B. McNairn-Leader staff
IROQUOIS – Brynn Gilmour hasn’t let her first year of high school slow her down one bit on the track or otherwise. In fact, Gilmour has continued to quicken her pace throughout the current high school track and field season, bringing it to a successful conclusion at OFSAA last week in Oshawa, where she ran two personal best times.
Gilmour who began to train seriously, five years ago as she prepared for her Grade 6 school year at Iroquois Public, competed in both the 400m sprint and 800m at the Oshawa Civic Recreation Complex.
Although she failed to advance out of her heats, she put together personal best times in both events, gaining a good feel for the caliber of the athletes and for the intense excitement of competing at the provincial level.
“Brynn had an excellent year of competition culminating in her qualifying for the All-Ontario Championships,” says her Seaway High School coach Mark Lewis. “She worked hard all year and committed herself to achieving her goals.”
“She wanted to run under 60 seconds in the 400m dash, and was close to attaining this goal. She ended up running at 61.56 which was still a personal best (PB) by more than three seconds.”
In the 800m, the goal was 2:20 and she achieved it running in 2:20.92, which was a PB, a full nine seconds better than her time when she started the season.
“She barely missed qualifying for the final at OFSAA in the 800 and ended up with the ninth fastest time, actually running faster than one of the athletes who made the final,” says Lewis.
“She had a great year and was a joy to coach. She always worked hard and did everything we asked her to do, even if she didn’t feel confident doing it. Lindsay Waddell and Robyn Carriere and I were extremely proud of her accomplishments.”
For Brynn, her many races have been rewarding since her first season in grade 6. She credits her grandfather, Wayne Barkley, for peaking her interest.
“My grandfather took me everywhere. He got me started running around the neighbourhood.”
Throughout her elementary school career, she set numerous track records and consistently scored the honour of top girl at the annual Tournament of Champions.
In addition to her two days per week of high school training, Brynn trains three days a week in Brockville under coach Bob Tucker, who is with the Brockville Legion program. She runs one day per week on the weekend and takes one day off …the day off dependent upon her homework.
Lewis and Tucker coordinated her program at the start of the high school season, and according to Brynn it has “worked out fine. I work on distance with Bob and speed with Mr. Lewis. I am actually the luckiest athlete out there, as I have two really great coaches who are always there.”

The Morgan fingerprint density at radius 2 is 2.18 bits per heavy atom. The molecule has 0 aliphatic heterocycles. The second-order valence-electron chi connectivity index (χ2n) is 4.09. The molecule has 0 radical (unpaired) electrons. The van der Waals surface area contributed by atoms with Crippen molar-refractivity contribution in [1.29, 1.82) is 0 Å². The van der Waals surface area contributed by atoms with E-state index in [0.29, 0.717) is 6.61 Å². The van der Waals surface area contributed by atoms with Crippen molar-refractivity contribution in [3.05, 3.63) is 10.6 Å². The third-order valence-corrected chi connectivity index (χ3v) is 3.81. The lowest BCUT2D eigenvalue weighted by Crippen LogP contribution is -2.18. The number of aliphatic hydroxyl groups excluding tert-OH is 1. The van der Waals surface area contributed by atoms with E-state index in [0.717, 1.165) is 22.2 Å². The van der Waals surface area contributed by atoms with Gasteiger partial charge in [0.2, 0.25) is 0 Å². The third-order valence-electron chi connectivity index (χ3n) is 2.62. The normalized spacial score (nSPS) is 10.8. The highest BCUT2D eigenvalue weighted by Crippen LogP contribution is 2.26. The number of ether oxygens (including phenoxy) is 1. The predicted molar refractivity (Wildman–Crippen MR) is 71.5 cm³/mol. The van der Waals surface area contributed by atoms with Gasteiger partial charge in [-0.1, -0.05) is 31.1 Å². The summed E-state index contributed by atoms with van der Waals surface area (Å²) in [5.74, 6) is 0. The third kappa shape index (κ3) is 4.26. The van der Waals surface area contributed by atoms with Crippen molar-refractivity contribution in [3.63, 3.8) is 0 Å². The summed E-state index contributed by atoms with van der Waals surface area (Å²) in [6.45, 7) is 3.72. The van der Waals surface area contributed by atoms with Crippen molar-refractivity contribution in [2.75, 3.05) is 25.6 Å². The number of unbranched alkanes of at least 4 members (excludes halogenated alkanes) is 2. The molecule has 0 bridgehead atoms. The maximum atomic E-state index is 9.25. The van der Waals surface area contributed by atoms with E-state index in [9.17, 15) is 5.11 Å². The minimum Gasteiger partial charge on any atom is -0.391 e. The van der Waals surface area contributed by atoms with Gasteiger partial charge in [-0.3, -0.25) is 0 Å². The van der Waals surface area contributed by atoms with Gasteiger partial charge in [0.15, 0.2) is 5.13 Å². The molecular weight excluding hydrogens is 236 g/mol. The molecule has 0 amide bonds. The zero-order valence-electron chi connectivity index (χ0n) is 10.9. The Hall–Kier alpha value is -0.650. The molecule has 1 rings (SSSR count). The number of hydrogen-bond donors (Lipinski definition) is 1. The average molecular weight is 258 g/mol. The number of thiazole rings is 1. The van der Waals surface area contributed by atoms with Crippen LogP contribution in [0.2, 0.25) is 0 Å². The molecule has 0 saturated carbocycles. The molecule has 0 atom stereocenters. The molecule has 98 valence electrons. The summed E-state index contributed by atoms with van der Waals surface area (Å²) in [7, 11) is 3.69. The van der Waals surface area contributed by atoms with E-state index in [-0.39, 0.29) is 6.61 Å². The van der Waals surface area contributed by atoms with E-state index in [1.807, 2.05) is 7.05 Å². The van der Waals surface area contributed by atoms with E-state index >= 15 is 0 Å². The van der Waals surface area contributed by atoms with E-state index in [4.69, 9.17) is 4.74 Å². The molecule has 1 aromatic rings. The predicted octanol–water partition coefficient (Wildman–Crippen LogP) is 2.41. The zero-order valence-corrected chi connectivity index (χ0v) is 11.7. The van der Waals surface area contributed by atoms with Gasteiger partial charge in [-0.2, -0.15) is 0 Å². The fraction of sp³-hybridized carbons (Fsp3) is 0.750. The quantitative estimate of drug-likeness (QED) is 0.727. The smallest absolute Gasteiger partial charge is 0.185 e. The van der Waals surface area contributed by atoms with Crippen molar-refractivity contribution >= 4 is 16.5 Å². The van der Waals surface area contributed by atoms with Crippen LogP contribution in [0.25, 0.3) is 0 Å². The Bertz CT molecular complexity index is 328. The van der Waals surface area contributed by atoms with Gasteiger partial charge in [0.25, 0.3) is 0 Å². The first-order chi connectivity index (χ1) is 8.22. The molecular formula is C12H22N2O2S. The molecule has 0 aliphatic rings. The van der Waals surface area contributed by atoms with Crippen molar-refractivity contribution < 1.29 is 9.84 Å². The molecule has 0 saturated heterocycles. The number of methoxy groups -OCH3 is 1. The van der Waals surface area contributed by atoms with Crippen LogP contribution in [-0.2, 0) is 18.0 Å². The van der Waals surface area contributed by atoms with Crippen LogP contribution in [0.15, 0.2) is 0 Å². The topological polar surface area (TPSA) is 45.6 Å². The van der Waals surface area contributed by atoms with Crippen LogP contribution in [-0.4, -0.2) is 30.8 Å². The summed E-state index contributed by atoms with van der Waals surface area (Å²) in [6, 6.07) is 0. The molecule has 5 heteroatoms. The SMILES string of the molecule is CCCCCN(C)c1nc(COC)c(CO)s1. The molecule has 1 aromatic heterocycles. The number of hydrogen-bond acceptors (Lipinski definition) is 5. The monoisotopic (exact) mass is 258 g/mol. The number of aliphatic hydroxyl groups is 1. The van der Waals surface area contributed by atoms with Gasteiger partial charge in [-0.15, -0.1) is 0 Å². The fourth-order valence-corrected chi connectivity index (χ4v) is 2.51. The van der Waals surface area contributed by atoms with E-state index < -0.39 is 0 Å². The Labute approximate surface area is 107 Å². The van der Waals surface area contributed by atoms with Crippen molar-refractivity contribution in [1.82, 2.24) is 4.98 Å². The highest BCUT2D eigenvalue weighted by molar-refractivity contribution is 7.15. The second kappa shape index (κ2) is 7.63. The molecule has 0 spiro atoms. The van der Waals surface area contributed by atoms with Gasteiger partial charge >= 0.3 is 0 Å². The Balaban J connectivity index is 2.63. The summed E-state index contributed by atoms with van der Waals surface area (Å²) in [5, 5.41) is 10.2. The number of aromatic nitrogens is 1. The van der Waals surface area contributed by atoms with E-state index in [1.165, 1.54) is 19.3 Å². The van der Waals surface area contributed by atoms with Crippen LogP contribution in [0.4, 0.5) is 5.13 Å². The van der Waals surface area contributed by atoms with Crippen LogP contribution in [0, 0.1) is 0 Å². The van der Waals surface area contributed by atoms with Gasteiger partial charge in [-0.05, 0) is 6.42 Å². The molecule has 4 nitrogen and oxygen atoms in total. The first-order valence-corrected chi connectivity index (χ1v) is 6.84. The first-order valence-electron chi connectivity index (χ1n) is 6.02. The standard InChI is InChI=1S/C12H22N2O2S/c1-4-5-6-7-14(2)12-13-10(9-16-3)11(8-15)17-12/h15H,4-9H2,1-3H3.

A typical training session for Brynn runs 1.5 hours and includes arm and leg strengthening exercises. Training is year round, and, “yes” she says to everyone, “I run in the winter.”
For her mom and dad, Dale and Carrie Gilmour, it has been an interesting and, at times, nerve wracking experience. “When she was little she was always quick and always had endurance, so that’s why we began to think maybe she could look at it more seriously,” says Carrie. “It’s a huge commitment. She runs year round through snow and sleet. We didn’t realize there was so much science behind it all.”
Brynn began her first high school season with firsts in both of her events at the SD&G, despite the fact she was battling a flu bug. She ran the 400m in 1:05 which she says, “was not good” and the 800 in 2:33.
At a very windy EOSSAA she won the 400m with a time of 62 seconds and placed second in the 800 with a time of 2:27.
Then it was off to the East Regions meet where a personal best time of 2:22 gave her a second place finish in the 800 and a personal best time of 61 seconds put her in third spot in the 400.
The finishes allowed her to qualify for the All-Ontario.
Interviewed last Thursday before she left for OFSAA with her mom and coach Lewis, Brynn says she wasn’t nervous “yet”.
“I’ve had a pretty good season. I would like to be under 60 seconds in the 400, and I would like to run the 800 in 2:20 or under. Judging from my current times, they both seem attainable.”
Having now entered the high school level of competition, Brynn notes that “it’s a huge difference. The talent pool has opened up quite a bit. A lot of people who ran before drop it at the high school level.”
While you may not cross the finish line ahead of your competitors every time, every time you meet or surpass your personal goals at the finish line is a time to celebrate.
Those personal wins, and the experience of competing at a level that many just dream of, is what Brynn brought home with her from Oshawa.